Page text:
The Pacific Coast Journal of Nursing 10, no. 9 (September 1914), 393 noted Cruikshank's graduation and registration with fifty other successful colleagues in Oregon:

Cruikshank went to work at the R. C. Coffey clinic and medical group practice in Portland as a surgical nurse. Esther Lovejoy was gynecological specialist there after 1913 and practiced with Coffey, T.M. Joyce, and C.E. Sears. Cruikshank was the "first assistant" nurse for Coffey for six years after her graduation. Portland was a leader in the public health movement in the years leading to the First World War with a visiting nurse association and a strong city health department (with Esther Pohl as health officer from 1907-1909). 

Esther Lovejoy took the chair of the American Women's Hospitals in 1919 and expanded the scope of this wartime all-female medical unit. Marian Cruikshank joined the group in 1921, in part, no doubt, because of her Portland work with Lovejoy.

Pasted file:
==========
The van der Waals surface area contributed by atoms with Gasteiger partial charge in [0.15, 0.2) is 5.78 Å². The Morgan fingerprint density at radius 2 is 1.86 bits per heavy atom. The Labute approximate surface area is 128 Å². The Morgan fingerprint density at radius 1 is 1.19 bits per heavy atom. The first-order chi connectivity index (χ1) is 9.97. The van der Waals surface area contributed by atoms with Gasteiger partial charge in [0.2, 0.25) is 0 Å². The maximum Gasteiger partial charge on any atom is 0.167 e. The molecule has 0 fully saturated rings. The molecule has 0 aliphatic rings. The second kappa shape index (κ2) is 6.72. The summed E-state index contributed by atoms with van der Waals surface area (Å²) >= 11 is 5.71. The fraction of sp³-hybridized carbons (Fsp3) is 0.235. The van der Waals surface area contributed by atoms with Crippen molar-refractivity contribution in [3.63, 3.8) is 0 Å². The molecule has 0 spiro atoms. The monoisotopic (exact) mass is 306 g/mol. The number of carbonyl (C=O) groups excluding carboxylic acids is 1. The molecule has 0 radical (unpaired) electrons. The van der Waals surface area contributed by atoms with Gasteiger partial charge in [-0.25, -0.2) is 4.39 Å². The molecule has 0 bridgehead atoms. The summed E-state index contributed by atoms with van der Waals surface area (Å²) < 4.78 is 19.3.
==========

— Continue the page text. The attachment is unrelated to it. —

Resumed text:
Her 1921 passport photograph from the National Archives shows a determined and thoughtful woman about to embark on a life-changing journey.

Two published sources chronicle Marian Cruikshank's work for the American Women's Hospitals in Serbia and Greece. The first is her four year report of service published in the Medical Woman's Journal in February 1925; the second is Esther Lovejoy's Certain Samaritans (1927, 1933). Over the next several posts I'll provide information about Cruikshank from these two sources, both of which emphasize the power of transnational work for women's empowerment.

Thursday, November 3, 2011

Thanks to Susan Denning and Literary Arts in Portland for Session with Stacy Schiff

Last Thursday Susan Denning and the staff of Literary Arts in Portland hosted a conversation with biographer Stacy Schiff. It was a pleasure to be a part of this writers' forum event.

Schiff discussed her recent biography of Cleopatra and her Pulitzer Prize winning Véra (Mrs. Vladimir Nabokov): Portrait of a Marriage, the biographer's craft, and the intersections of biography and women's history. I gained new insights from the questions posed by colleagues and appreciated the hour we shared in conversation about researching and writing biography.

Susan Denning has a post about the event on the blog Paper Fort.

Thanks Literary Arts, writing colleagues, and Stacy Schiff.